When the tenant moved out, the property’s value had surged to $225,000, and the mortgage balance stood at $80,000. Calculating ROE involved considering cash flow, principal paydown, and appreciation. Cash flow was estimated at $5,000 per year, principal paydown at $2,000, and a conservative 3-5% annual appreciation on the property’s value.

Total annual return = $5,000 (cash flow) + $2,000 (principal pay down) + $6,750 (3% appreciation on $225,000 value) = $13,750

Return on Equity (ROE) = $13,750 / $145,000 = 9.5%

With a projected ROE of less than 10%, the owners decided to sell the property. They believed that by reinvesting the proceeds in private equity commercial real estate deals, they could achieve a better return of 12-15%, without the complexities of managing tenants and property maintenance.

This example highlights the importance of regularly reassessing property holdings, challenging the notion of “buy and hold forever” in favor of becoming a smarter, more strategic investor.


Relying solely on property appreciation for returns can be risky. While appreciation contributes to overall returns, it’s crucial not to hinge your investment strategy solely on this factor. If you invest in a property with little to no cash flow, expecting appreciation to compensate, you’re essentially gambling rather than investing.

Many seasoned investors view appreciation as the “icing on the cake.” A prudent rule is to ensure that a rental property generates positive cash flow, regardless of its location or past appreciation. This ensures a more stable and reliable investment.

Leverage, while capable of significantly boosting returns, also poses risks. It’s a double-edged sword that can lead to substantial losses if not managed carefully. If market conditions shift and there’s inadequate cash flow to cover mortgage payments, selling at a loss or facing foreclosure might become unavoidable.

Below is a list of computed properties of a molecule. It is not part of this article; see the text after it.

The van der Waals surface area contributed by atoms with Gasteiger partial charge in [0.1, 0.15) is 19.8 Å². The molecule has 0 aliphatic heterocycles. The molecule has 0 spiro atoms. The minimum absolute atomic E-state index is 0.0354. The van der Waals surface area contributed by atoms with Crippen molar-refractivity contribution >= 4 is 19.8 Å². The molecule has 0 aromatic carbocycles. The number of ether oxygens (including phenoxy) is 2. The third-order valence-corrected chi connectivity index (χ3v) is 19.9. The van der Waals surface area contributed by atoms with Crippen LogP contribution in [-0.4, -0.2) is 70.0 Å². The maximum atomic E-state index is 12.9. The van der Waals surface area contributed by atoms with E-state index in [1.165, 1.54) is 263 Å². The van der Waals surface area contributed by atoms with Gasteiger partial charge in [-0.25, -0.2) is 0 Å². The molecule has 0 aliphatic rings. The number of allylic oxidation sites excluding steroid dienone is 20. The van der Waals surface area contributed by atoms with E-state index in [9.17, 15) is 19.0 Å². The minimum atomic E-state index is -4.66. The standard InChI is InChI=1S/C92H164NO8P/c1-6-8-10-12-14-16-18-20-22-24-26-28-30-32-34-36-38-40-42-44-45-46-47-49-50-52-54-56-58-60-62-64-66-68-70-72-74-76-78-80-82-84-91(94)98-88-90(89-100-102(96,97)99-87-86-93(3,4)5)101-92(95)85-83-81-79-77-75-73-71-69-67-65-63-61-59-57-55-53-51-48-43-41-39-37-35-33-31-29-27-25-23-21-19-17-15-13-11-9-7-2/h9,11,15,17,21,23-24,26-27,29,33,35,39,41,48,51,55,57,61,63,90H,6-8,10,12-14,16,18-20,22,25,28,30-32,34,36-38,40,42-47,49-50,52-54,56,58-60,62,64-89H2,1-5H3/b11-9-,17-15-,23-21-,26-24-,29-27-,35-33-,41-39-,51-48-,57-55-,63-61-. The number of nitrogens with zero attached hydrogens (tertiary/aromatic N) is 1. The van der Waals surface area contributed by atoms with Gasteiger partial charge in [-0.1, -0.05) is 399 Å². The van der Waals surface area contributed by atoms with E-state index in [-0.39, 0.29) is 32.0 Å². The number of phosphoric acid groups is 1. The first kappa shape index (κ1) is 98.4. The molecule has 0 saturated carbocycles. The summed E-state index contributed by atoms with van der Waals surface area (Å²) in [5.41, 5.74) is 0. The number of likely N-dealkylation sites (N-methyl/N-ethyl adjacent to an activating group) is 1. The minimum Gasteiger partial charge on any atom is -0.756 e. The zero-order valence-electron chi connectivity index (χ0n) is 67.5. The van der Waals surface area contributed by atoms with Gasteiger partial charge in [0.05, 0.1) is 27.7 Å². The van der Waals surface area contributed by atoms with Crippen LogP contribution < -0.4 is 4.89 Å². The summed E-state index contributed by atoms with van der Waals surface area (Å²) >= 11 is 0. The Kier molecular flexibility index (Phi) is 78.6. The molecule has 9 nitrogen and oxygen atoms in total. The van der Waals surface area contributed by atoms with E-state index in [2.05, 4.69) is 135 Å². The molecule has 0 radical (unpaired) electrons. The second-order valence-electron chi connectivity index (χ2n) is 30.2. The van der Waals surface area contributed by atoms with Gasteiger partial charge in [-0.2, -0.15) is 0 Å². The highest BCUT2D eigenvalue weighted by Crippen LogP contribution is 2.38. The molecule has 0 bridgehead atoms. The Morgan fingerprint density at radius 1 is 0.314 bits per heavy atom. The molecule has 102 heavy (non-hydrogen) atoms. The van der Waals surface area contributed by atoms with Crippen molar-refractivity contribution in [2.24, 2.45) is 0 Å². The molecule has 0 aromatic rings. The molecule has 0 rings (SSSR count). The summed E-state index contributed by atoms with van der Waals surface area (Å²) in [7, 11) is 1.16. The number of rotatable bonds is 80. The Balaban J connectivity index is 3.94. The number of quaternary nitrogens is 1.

Opting for cash flow may result in more predictable but steady returns. Real estate investment is a long-term commitment, not a shortcut to quick wealth. Prioritizing stable returns through cash flow aligns with a prudent and sustainable approach to real estate investment.


While considering options for property investing, the idea of refinancing to extract equity and increase Return on Equity (ROE) can be explored. A potential new loan at a particular Loan-to-Value (LTV) ratio can allow for extracting equity. However, be cautious, as such a move could erode cash flow by raising the mortgage payment.

The aversion to over-leveraging stems from the desire to avoid zero or negative cash flow, a lesson learned from the 2008 market downturn. The fear is grounded in the understanding that excessive leverage led many to lose everything during that period. Rather than risking a setback and starting anew, the preference is to build wealth gradually over a longer period, prioritizing stability and longevity over the allure of rapid returns on paper.